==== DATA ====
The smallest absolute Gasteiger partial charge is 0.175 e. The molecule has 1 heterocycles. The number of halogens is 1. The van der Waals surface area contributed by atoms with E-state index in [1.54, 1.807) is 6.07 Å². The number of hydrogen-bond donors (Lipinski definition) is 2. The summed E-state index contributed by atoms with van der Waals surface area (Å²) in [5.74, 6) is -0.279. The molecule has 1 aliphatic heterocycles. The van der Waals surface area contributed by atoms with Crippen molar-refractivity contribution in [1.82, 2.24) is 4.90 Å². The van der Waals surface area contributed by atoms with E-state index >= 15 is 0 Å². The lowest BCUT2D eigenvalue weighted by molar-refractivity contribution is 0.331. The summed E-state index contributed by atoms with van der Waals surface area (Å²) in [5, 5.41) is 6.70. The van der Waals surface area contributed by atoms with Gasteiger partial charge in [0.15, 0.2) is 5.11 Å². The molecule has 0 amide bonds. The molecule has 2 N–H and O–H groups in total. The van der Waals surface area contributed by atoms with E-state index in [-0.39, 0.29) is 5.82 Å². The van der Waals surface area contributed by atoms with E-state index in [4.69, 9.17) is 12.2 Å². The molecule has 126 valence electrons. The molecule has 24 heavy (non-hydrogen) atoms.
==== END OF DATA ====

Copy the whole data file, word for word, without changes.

The smallest absolute Gasteiger partial charge is 0.175 e. The molecule has 1 heterocycles. The number of halogens is 1. The van der Waals surface area contributed by atoms with E-state index in [1.54, 1.807) is 6.07 Å². The number of hydrogen-bond donors (Lipinski definition) is 2. The summed E-state index contributed by atoms with van der Waals surface area (Å²) in [5.74, 6) is -0.279. The molecule has 1 aliphatic heterocycles. The van der Waals surface area contributed by atoms with Crippen molar-refractivity contribution in [1.82, 2.24) is 4.90 Å². The van der Waals surface area contributed by atoms with E-state index >= 15 is 0 Å². The lowest BCUT2D eigenvalue weighted by molar-refractivity contribution is 0.331. The summed E-state index contributed by atoms with van der Waals surface area (Å²) in [5, 5.41) is 6.70. The van der Waals surface area contributed by atoms with Gasteiger partial charge in [0.15, 0.2) is 5.11 Å². The molecule has 0 amide bonds. The molecule has 2 N–H and O–H groups in total. The van der Waals surface area contributed by atoms with E-state index in [-0.39, 0.29) is 5.82 Å². The van der Waals surface area contributed by atoms with E-state index in [4.69, 9.17) is 12.2 Å². The molecule has 126 valence electrons. The molecule has 24 heavy (non-hydrogen) atoms.